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The Crash Detectives

Paperback $17.00

Sep 27, 2016 | 288 Pages

Ebook $12.99

Sep 27, 2016 | 288 Pages

Audiobook Download $17.50

Sep 27, 2016 | 441 Minutes

  • Paperback $17.00

    Sep 27, 2016 | 288 Pages

  • Ebook $12.99

    Sep 27, 2016 | 288 Pages

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Praise

“Fascinating . . . For all the horror stories in The Crash Detectives, the reasonable reader will leave the book more sanguine about modern commercial airline travel than before.” —Edward Kosner, The Wall Street Journal

“[The Crash Detectives] will bolster your knowledge of the mysteries of air travel. . . . Aviation journalist Christine Negroni uncovers behind-the-scenes stories of the industry’s most famous heroic saves, catastrophes and mysteries.” —The Wall Street Journal (Books Every Geek Should Read This Fall)

“Christine Negroni is a talented aviation journalist who clearly understands the critically important part the human factor plays in aviation safety. She ‘gets it.’” —Captain Chesley “Sully” Sullenberger, pilot of US Airways 1549 the “Miracle on the Hudson,” New York Times bestselling author of Making a Difference and Highest Duty (now adapted as the major motion picture Sully starring Tom Hanks)

“Negroni is no wanna-be aviation disaster geek. Her resume qualifies her to understand aviation accidents and speak and write with knowledge about them. . . . This is a must-read for those caught up in the whys and hows of aviation accidents.” —Scott Hamilton, Leeham News and Comment

“An incredible book. Really fascinating.” —Larry Rifkin, “Mornings with Larry Rifkin” (Hartford, Connecticut)
 
“I devoured this book. It was extremely interesting.” —Ron Seggi, USA Radio Network

“In The Crash Detectives. . . . journalist and crash investigator Christine Negroni looks at numerous air crashes—from Earhart’s in 1937 to the 2014 disappearance of Malaysia Airlines Flight 370—and explores the different theories about what might have happened and why it can be so difficult to get to the truth.” —Chicago Tribune

“Recommended. . . . The aviation journalist has her own theories about what really happened to Malaysia Airlines Flight 370 . . . which led her to explore plane crashes and ‘miraculous saves’ that have occurred over the decades, discovering en route startling revelations.” —Sacramento Bee (12 new nonfiction titles for fall)

“[The Crash Detectives] makes a compelling case. . . . It puts [MH370] into context by chronicling a string of . . . mysterious air disasters. . . . And it plumbs the reasons why some accidents are particularly hard to crack.” —Condé Nast Traveler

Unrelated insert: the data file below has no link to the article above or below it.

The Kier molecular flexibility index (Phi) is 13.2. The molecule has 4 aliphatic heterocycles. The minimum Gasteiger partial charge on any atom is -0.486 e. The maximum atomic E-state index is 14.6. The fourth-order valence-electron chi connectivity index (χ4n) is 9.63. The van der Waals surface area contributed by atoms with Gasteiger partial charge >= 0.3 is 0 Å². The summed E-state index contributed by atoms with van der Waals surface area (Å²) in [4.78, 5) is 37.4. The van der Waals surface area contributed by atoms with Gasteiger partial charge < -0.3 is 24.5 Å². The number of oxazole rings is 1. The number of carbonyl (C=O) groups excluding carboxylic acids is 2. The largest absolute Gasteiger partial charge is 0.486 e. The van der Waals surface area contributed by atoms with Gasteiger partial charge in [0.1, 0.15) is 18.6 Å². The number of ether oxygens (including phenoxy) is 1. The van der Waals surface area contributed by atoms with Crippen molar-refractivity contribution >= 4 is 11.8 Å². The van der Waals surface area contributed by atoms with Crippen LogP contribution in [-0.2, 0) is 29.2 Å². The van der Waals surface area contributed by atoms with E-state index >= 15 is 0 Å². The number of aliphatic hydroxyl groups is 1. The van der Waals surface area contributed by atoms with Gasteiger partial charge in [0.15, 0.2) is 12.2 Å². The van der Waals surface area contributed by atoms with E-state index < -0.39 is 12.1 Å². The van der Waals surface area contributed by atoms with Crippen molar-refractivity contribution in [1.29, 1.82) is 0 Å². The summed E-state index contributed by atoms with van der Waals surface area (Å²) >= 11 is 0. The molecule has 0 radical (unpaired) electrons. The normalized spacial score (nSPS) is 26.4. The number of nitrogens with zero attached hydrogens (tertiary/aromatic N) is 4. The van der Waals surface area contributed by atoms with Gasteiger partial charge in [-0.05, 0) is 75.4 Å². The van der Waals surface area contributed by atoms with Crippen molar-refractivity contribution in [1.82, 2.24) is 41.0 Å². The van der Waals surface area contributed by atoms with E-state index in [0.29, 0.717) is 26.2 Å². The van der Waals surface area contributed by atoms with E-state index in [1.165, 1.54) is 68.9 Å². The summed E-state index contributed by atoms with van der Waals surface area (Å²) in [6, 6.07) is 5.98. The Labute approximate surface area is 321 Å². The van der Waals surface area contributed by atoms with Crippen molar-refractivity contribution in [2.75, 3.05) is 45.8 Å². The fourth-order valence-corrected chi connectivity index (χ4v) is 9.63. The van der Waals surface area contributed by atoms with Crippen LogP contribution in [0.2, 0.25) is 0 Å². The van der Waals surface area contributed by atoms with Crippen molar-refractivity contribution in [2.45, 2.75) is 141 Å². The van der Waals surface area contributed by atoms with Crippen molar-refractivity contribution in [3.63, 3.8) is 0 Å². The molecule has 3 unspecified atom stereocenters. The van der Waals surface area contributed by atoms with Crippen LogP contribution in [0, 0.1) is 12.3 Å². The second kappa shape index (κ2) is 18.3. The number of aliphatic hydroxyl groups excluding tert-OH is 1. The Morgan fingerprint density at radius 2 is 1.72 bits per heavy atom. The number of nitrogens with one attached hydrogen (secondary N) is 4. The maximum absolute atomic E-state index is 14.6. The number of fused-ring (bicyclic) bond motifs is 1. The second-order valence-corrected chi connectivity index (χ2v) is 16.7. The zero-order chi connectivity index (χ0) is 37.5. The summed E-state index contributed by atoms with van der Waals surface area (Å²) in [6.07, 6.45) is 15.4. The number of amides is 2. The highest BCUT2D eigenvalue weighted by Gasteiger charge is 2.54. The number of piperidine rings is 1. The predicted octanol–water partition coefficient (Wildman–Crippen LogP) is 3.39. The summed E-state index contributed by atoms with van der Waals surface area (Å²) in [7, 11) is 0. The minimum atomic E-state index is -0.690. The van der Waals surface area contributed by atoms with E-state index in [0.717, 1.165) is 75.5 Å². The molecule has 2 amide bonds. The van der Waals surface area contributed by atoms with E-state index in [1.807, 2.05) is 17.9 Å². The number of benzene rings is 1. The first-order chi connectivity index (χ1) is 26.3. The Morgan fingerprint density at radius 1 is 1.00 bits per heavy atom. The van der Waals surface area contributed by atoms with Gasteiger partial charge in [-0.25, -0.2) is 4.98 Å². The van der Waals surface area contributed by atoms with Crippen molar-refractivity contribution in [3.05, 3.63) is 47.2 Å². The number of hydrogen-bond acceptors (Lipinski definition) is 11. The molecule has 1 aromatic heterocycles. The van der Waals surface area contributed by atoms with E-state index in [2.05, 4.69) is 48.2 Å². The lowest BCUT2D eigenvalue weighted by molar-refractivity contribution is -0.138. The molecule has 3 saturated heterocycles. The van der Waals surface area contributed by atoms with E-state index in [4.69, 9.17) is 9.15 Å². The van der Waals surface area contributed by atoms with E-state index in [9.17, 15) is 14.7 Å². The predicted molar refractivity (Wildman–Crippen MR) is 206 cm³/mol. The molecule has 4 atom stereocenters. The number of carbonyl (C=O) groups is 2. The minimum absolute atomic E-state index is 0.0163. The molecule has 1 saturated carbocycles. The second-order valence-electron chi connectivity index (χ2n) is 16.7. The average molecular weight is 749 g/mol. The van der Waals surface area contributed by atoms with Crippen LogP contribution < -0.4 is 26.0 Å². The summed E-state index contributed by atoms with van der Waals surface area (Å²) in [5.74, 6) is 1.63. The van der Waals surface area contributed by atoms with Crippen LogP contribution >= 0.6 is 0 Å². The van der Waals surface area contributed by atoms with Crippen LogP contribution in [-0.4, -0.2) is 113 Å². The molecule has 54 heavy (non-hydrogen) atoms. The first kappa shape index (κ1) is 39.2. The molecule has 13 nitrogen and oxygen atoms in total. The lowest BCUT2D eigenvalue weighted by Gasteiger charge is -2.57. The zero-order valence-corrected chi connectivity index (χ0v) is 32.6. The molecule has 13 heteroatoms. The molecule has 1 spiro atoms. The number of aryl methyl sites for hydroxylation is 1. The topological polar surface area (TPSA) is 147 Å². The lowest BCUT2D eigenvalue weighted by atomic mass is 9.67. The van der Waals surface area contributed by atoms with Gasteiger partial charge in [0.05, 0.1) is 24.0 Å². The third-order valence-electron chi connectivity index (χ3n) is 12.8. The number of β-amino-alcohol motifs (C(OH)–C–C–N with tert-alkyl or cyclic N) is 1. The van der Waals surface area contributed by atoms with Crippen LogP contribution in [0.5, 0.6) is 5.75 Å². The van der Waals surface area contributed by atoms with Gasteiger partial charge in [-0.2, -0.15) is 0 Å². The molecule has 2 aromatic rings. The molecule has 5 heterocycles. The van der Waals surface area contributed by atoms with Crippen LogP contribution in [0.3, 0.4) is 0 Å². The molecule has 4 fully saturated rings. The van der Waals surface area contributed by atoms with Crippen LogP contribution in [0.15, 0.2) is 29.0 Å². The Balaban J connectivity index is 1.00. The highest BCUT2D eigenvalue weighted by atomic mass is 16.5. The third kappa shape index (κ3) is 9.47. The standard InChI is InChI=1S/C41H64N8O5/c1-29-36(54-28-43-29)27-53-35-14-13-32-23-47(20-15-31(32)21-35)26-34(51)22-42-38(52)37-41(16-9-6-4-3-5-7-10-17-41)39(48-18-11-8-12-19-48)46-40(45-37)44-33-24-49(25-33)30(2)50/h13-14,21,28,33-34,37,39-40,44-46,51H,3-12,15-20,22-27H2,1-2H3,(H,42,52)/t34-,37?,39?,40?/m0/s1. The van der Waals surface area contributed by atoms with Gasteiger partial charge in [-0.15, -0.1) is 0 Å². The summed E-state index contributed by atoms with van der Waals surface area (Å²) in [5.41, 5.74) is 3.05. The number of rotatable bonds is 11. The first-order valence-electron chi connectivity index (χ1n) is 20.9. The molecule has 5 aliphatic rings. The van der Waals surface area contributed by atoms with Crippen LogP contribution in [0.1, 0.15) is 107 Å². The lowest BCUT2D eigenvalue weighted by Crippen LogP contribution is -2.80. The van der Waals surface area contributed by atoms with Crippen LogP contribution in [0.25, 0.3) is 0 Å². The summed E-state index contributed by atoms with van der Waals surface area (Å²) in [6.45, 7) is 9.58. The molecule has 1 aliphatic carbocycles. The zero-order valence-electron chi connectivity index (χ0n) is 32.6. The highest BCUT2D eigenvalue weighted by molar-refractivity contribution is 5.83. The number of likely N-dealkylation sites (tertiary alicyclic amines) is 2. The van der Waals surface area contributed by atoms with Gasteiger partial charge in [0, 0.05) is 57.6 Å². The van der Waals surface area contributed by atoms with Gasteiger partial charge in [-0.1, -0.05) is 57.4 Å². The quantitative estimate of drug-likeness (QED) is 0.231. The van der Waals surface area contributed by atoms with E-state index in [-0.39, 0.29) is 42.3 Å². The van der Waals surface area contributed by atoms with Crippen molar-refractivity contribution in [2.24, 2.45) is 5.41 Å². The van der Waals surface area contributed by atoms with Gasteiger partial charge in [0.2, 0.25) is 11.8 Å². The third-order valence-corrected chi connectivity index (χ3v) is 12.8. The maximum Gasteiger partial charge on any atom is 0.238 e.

“Has this aviation journalist solved the mystery of MH 370? Negroni’s quest to find answers, and to place MH 370 in the historical context of plane crashes and disappearances, was the inspiration for The Crash Detectives.” —Observer

“The evolution of air safety is rooted in catastrophe. Christine Negroni pulls back the curtain on the people, the places, and the tragedies that have shaped this process over the decades—an unflinching look at a system that most of us take for granted.” —Patrick Smith, air travel blogger and bestselling author of Cockpit Confidential

“Mysteries are always fascinating; aviation mysteries are especially so because they involve ordinary people. In The Crash Detectives, Christine Negroni combines her investigative reporting skills with an understanding of the complexities of air accident investigations to bring to life some of history’s most intriguing and heartbreaking cases, reminding us that even in the 21st century, aviation still holds elements of the unknown.” —Bob Woodruff, ABC News

“This is a completely fascinating book that will interest everyone and belongs in every aviator’s library.” —Patty Wagstaff, aerobatic national champion pilot

Author Q&A

Q: From the Amelia Earhart’s disappearance over the Pacific Ocean in 1937 to Malaysian Airlines flight 370, which virtually vanished without a trace in 2014, aviation crashes and accidents make worldwide headlines and dominate the news when they occur. Why do plane crashes capture people’s imaginations so fiercely?
 
A: As my friend and colleague at ABC News Bob Woodruff said, air accidents are compelling because they involve ordinary people going about their business, trying to get from one place to the other—in short, all of us—and I think that’s key.
 
For people who travel a lot, there’s a “there but for the grace of God” reaction, and for people who fear flying, air accidents reaffirm a basic distrust of the physics of flight. One misconception that feeds fascination with air disasters is that planes defy laws of nature. They don’t, of course; planes work within natural law even though it’s hard to comprehend.


Q: For over fifteen years you have covered aviation, as both a journalist and a crash investigator. Have you always had an interest in flying? How did you first get involved in covering plane crashes?